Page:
As President Obama nears the end of his second term in office ’50 for Your Future’ author Tavis Smiley weighs in on the impact of the Obama Administration’s economic policies on the American people and African-Americans in particular.
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“The point of the book that I wrote that came out in January, ‘The Covenant with Black America-Ten Years Later,’ we did a version a decade ago, we found that over the last ten years black people have lost ground in every major economic category, in every major category black folks have lost ground,” Smiley told the FOX Business Network’s Stuart Varney.
Smiley explained that even though President Obama’s policies played a role, he did bear all the responsibility for this.
“Clearly one cannot lay that exclusively at the feet of Mr. Obama, there was a headwind and obstructionism, but his most loyal constituency didn’t gain any ground over the last ten years and that saddens me in a way that I can’t even describe,” said Smiley.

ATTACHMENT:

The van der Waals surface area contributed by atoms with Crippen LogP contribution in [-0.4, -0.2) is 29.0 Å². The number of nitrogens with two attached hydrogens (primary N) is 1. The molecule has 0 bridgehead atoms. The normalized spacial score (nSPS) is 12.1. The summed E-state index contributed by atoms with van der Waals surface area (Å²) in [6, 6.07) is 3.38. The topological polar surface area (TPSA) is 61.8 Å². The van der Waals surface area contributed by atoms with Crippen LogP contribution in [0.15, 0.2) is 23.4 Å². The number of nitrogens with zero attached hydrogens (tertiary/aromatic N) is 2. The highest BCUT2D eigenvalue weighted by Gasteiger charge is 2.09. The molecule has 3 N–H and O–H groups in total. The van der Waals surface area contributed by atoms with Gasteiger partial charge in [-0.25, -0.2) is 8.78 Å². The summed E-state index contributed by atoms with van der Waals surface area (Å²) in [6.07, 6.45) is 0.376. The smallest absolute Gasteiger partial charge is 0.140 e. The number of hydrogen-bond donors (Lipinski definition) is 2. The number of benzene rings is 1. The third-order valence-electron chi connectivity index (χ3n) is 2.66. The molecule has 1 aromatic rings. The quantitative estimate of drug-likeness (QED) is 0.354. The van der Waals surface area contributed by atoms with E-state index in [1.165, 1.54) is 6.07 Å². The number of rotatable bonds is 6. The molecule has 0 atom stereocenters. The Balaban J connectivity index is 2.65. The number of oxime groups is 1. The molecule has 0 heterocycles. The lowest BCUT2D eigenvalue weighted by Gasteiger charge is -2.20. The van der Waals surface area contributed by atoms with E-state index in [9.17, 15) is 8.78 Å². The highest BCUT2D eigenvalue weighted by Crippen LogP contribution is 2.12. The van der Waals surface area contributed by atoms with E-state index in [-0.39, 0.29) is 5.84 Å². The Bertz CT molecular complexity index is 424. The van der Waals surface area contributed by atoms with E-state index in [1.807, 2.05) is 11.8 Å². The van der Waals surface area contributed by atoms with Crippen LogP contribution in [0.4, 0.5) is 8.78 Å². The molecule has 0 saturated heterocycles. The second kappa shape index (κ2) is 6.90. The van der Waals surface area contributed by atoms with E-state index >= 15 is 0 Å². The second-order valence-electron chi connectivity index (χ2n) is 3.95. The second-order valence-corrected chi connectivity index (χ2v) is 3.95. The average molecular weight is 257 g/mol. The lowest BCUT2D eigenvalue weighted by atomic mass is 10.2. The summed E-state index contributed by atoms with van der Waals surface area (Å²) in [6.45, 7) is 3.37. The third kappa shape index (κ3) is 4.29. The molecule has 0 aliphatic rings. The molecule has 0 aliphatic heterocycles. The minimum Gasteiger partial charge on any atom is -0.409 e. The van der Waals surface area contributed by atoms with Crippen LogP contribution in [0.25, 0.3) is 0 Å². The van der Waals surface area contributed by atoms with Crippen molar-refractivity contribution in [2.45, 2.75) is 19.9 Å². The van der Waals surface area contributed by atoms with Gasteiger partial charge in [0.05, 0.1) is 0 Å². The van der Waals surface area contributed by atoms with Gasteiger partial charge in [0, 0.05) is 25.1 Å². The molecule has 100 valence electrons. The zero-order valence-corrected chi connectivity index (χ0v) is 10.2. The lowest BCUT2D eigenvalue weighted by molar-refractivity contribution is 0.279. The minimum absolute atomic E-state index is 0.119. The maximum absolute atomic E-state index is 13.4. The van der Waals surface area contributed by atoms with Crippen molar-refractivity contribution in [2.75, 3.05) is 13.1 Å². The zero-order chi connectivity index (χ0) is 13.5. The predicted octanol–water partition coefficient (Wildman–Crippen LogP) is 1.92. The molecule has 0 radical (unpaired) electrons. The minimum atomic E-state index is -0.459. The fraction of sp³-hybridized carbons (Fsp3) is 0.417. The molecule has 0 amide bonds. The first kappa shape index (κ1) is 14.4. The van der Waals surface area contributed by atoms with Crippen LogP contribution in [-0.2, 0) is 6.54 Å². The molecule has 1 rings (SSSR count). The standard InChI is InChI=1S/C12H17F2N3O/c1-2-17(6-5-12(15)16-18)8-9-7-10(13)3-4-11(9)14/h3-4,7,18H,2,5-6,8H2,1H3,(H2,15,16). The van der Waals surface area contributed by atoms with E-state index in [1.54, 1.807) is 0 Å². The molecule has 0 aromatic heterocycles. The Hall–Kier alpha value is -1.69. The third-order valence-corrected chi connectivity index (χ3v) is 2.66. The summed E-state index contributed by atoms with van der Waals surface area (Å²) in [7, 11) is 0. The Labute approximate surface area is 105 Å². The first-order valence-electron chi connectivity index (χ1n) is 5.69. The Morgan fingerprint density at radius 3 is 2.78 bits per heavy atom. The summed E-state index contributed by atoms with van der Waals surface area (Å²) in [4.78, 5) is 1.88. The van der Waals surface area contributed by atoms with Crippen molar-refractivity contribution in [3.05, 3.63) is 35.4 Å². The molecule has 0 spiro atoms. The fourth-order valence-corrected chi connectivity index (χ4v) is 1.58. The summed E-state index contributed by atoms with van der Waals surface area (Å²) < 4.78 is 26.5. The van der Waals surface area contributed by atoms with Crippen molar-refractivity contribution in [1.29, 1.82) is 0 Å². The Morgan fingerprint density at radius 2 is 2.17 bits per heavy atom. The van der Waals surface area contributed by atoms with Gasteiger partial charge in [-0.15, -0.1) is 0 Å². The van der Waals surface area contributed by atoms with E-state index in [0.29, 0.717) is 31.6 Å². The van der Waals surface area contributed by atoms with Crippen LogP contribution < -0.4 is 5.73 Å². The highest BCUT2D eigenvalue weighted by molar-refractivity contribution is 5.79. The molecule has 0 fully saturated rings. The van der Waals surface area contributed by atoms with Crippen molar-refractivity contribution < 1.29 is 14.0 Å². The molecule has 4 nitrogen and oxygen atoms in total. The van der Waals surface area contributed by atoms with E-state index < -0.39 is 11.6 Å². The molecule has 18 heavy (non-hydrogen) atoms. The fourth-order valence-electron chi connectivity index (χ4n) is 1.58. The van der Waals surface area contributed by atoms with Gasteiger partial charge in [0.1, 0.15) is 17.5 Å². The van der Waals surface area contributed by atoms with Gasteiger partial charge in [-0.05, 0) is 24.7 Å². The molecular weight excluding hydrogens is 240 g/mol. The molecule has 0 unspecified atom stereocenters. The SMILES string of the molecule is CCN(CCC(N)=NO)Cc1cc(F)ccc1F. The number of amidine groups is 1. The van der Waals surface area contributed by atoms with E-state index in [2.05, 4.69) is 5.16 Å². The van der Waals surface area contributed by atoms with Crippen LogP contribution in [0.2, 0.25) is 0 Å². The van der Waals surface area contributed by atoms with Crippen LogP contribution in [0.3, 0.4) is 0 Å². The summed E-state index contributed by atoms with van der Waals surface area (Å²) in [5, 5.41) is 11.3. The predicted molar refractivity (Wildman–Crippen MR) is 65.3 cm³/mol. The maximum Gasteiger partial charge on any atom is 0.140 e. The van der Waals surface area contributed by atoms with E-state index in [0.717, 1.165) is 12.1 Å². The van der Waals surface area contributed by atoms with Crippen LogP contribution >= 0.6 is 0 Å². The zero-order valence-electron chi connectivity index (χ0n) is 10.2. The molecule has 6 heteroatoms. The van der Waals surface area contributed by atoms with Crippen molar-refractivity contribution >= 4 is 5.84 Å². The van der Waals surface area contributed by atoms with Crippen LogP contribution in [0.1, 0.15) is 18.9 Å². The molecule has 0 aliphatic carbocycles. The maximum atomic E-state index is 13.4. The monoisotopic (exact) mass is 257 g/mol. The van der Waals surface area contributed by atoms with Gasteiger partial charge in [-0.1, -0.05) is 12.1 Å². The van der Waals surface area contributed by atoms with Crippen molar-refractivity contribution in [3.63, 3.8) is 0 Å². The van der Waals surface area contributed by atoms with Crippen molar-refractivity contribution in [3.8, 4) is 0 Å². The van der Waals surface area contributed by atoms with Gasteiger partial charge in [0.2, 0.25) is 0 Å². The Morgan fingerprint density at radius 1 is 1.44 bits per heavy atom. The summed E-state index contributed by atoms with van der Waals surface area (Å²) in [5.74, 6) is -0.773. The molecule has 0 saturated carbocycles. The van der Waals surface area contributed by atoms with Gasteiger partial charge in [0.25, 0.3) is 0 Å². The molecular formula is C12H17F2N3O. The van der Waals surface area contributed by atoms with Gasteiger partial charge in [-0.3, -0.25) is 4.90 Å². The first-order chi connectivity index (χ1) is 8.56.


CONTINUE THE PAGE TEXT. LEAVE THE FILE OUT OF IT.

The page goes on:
Smiley then disagreed with Varney’s claim that African-Americans’ lost economic ground was largely due to core Obama Administration policy of “all government, all the time,” that “didn’t work for anybody.”
“The rich always get richer and the poor get poorer, this gap between the rich and the rest of us continues to expand. But here is why I like what Bernie Sanders is saying and respectfully here is why I disagree with you. What we haven’t focused enough on in this country is poverty, income inequality and economic immobility and all three of those things are tied together. And so the rich and the lucky continue to do better and we continue to talk about trickle down, if the rich do better than the poor do better, a rising tide will lift all boats, that theory just doesn’t hold.
Then Smiley addressed Varney’s view that government policies focused on “economic growth raises everybody’s boat.”
“I’m all for economic growth but I’m also for fundamental fairness and that is what this country lacks, and so that a rising tide lifts all boats, if you have a boat, but if you’re in a dingy, much less just diddling around in the water than you are really in trouble,” Smiley continued, “you have to have something to rise up in. And furthermore if the tide comes up too fast, then you get taken under anyway. So this notion of a rising tide lifts all boats is nuanced in a lot of different ways.”